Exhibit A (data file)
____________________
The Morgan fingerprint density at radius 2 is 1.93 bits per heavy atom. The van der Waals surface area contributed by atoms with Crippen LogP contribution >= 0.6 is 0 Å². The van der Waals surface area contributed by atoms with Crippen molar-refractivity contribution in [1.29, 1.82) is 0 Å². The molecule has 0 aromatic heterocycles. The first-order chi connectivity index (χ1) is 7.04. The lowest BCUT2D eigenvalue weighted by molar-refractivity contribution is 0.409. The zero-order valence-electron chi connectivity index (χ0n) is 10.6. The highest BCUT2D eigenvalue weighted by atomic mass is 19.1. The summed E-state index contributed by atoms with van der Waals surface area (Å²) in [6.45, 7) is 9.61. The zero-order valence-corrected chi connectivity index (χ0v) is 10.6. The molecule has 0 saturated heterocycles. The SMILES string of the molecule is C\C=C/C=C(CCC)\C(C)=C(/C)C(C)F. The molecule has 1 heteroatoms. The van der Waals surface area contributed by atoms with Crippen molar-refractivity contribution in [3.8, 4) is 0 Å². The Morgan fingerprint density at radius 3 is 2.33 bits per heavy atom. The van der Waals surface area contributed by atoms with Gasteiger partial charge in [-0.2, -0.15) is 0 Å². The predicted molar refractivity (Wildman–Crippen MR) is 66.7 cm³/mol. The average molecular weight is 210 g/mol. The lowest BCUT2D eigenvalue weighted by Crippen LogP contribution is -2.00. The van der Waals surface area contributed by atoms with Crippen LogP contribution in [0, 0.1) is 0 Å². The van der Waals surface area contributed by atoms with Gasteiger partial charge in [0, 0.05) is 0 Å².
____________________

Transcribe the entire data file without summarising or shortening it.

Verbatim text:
The Morgan fingerprint density at radius 2 is 1.93 bits per heavy atom. The van der Waals surface area contributed by atoms with Crippen LogP contribution >= 0.6 is 0 Å². The van der Waals surface area contributed by atoms with Crippen molar-refractivity contribution in [1.29, 1.82) is 0 Å². The molecule has 0 aromatic heterocycles. The first-order chi connectivity index (χ1) is 7.04. The lowest BCUT2D eigenvalue weighted by molar-refractivity contribution is 0.409. The zero-order valence-electron chi connectivity index (χ0n) is 10.6. The highest BCUT2D eigenvalue weighted by atomic mass is 19.1. The summed E-state index contributed by atoms with van der Waals surface area (Å²) in [6.45, 7) is 9.61. The zero-order valence-corrected chi connectivity index (χ0v) is 10.6. The molecule has 0 saturated heterocycles. The SMILES string of the molecule is C\C=C/C=C(CCC)\C(C)=C(/C)C(C)F. The molecule has 1 heteroatoms. The van der Waals surface area contributed by atoms with Crippen molar-refractivity contribution in [3.8, 4) is 0 Å². The Morgan fingerprint density at radius 3 is 2.33 bits per heavy atom. The van der Waals surface area contributed by atoms with Gasteiger partial charge in [-0.2, -0.15) is 0 Å². The predicted molar refractivity (Wildman–Crippen MR) is 66.7 cm³/mol. The average molecular weight is 210 g/mol. The lowest BCUT2D eigenvalue weighted by Crippen LogP contribution is -2.00. The van der Waals surface area contributed by atoms with Crippen LogP contribution in [0, 0.1) is 0 Å². The van der Waals surface area contributed by atoms with Gasteiger partial charge in [0, 0.05) is 0 Å².